“Perhaps the most important issue that meeting planners should focus on is fire and life safety,” Plaxe says. “Everyone should be told where the nearest primary and secondary emergency exits are located, along with assembly areas for each. Planners should have a way to account for all meeting attendees and contact anyone who does not show up at a designated assembly point in the aftermath of an emergency.”
And while there may be hundreds of situations that are disruptive, there are really only a few paths to manage the consequence of any event. One key way is by having a destination plan identifying the names and contacts of hospitals, clinics, emergency services, supplier emergency leadership and contacts. Also the creation of a guest “status check-in” process during a disruption event creates the ability to take a census of status and location of each guest.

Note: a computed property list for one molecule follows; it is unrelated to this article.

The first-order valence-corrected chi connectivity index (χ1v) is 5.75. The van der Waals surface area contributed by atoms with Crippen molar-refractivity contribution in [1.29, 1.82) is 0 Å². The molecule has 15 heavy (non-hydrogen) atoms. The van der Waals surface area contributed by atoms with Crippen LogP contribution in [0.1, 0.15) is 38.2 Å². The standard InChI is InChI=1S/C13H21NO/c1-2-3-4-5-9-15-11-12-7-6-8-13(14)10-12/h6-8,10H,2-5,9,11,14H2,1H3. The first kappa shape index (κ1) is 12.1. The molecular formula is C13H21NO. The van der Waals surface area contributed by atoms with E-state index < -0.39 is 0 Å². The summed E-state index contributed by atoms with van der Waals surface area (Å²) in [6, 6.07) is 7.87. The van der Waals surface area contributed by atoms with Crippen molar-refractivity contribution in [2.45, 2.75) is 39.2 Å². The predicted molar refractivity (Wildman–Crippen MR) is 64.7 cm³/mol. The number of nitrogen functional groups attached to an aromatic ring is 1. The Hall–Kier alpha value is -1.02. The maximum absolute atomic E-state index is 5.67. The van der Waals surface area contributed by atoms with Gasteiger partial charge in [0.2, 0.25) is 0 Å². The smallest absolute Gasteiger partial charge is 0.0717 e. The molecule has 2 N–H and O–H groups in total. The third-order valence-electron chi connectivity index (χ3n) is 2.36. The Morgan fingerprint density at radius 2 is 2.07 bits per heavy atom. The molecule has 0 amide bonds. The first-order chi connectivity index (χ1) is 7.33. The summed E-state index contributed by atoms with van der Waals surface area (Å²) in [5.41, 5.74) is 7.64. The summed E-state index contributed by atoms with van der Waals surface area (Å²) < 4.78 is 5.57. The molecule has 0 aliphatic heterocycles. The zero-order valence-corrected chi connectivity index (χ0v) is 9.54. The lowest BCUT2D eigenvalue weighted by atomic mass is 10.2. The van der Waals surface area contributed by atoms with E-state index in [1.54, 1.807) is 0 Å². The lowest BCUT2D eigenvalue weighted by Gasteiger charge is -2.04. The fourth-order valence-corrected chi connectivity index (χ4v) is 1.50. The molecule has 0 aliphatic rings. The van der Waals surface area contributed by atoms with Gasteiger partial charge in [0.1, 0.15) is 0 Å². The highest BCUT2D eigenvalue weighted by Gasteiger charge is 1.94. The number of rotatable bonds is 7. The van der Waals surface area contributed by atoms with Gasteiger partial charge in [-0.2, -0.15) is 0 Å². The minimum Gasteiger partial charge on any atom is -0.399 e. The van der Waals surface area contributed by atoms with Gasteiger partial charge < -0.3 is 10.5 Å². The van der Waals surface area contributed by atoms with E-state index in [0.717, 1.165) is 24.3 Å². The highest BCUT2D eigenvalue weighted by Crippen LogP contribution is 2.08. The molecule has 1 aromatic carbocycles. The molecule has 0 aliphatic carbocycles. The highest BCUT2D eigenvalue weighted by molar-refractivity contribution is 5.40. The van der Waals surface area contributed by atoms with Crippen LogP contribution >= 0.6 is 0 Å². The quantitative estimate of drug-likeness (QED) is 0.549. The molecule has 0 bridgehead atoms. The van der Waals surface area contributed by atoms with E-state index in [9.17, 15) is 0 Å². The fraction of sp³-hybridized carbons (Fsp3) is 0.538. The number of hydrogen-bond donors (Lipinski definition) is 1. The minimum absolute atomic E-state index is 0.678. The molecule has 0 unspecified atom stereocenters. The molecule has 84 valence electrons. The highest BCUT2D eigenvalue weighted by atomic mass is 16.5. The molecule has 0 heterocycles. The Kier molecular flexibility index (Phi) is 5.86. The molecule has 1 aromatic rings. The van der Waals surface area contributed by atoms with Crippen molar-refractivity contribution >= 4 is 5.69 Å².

Having a ‘Plan B’ ready for all major programmatic elements, working hand-in-hand with the hotel and venue to consider alternative options, and knowing how to create VIP experiences out of delays or frustrations is the best way to turn around those pesky disruptive situations. ON A LARGER SCALE Since no meeting planner has a crystal ball, they should focus on having tools in place to handle the consequences of a possible event. These may include an internal handbook of emergency resources and strategies, understanding of a client’s management hierarchy for decision making for financial, operational and PR decisions so the planner knows who to reach out to for what, and a communications tool to dialogue with guests for status and locations via their smart phones in real time.
Natural disasters, power outages, fire hazards and active shooters should all be planned for. However, if meals are being served at a meeting, it’s important to prepare for food borne illness and life-threatening allergic reactions as well.